MozillaZine

Firefox 0.9.2, Thunderbird 0.7.2, Mozilla 1.7.1 Coming Soon

Thursday July 8th, 2004

Branches have been created for three of mozilla.org's latest releases, in order to fix an external Windows protocol handler bug. The fix involves disabling the shell: protocol handler, which was found to enable pages to run executables on Windows via a link. Builds should officially be available shortly, and there will also be an XPI offered to disable the pref. Alternatively, you can set the pref network.protocol-handler.external.shell in about:config to false to remove the exploit. (This will only set it on your current profile, if you have more than one profile, or could be creating more, you should use the XPI or the updated build.)

More information about the exploit can be found in this post on the FullDisclosure mailing list.

Update: The XPI to disable the pref is now available.

Another Update: mozilla.org has published a document on the issue.

Yet Another Update: There is an eWeek article about the exploit as well as a discussion at Slashdot. The now public bug report that covers the shell: vulnerability is bug 250180 (no unnecessary comments please). Some may find it notable that a patch was issued less than forty-eight hours after this bug was filed.

Yet Another Update: If you are not using Windows, you are not at risk from this bug. If you are using Windows, go to www.mccanless.us/mozilla/mozilla_bugs.htm to see if you are vulnerable.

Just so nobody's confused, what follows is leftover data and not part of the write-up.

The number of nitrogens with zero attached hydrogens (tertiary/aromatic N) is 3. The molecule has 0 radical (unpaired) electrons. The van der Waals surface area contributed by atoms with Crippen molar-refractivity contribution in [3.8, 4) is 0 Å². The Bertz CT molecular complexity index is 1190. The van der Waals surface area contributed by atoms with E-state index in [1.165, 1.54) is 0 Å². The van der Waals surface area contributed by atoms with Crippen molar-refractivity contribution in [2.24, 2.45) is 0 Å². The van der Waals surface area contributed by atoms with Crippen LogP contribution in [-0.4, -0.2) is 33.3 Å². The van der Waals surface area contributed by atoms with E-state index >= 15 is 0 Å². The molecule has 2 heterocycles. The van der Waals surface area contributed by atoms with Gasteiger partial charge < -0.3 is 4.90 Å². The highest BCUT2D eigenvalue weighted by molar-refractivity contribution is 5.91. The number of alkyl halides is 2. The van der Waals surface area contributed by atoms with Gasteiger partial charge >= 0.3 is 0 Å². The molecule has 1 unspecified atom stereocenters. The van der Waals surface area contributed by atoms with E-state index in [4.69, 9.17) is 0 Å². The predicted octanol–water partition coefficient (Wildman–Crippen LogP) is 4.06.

#46 When were you planning on telling me?

by mr_anon

Saturday July 10th, 2004 10:52 AM

You are replying to this message

I downloaded 0.9.1 a few days ago, since I have heard about the flurry of security issues with IE. I just got around to installing it yesterday. I liked it. Lots of nifty stuff. I saw the extensions, and thought I'd browse around to see what all was there. Buried at the bottom was a security update(!). This is scarier than Windows. At least Windows tells me that a patch is available, I don't have to dig around. As the proverbial Joe Blow user, I think you need to consider some kind of automatic notification of security patches as a very high priority...if you guys can patch this in 24 hours, how long would it take to make something that checks a secured page at intervals to see if there are any critical issues or updates. Automatic updates might be harder to do, but something like this might do, in the meantime. I could find a patch, if I knew I should be looking for one.